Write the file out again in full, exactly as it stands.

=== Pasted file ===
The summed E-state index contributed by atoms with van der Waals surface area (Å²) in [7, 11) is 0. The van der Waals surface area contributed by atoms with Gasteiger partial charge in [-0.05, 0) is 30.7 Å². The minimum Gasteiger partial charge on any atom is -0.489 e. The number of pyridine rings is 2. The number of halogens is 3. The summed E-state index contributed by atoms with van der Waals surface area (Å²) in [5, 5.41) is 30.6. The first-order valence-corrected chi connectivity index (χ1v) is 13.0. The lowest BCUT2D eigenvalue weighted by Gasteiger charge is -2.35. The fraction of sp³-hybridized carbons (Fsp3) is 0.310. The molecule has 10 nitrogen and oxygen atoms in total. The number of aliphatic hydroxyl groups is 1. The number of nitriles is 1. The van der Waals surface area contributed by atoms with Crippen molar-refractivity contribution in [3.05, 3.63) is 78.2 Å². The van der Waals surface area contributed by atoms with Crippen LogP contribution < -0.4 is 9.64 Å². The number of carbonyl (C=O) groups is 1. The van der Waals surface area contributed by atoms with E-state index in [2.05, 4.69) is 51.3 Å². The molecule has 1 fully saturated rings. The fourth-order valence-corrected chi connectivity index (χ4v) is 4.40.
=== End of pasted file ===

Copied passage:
The summed E-state index contributed by atoms with van der Waals surface area (Å²) in [7, 11) is 0. The van der Waals surface area contributed by atoms with Gasteiger partial charge in [-0.05, 0) is 30.7 Å². The minimum Gasteiger partial charge on any atom is -0.489 e. The number of pyridine rings is 2. The number of halogens is 3. The summed E-state index contributed by atoms with van der Waals surface area (Å²) in [5, 5.41) is 30.6. The first-order valence-corrected chi connectivity index (χ1v) is 13.0. The lowest BCUT2D eigenvalue weighted by Gasteiger charge is -2.35. The fraction of sp³-hybridized carbons (Fsp3) is 0.310. The molecule has 10 nitrogen and oxygen atoms in total. The number of aliphatic hydroxyl groups is 1. The number of nitriles is 1. The van der Waals surface area contributed by atoms with Crippen molar-refractivity contribution in [3.05, 3.63) is 78.2 Å². The van der Waals surface area contributed by atoms with Crippen LogP contribution < -0.4 is 9.64 Å². The number of carbonyl (C=O) groups is 1. The van der Waals surface area contributed by atoms with E-state index in [2.05, 4.69) is 51.3 Å². The molecule has 1 fully saturated rings. The fourth-order valence-corrected chi connectivity index (χ4v) is 4.40.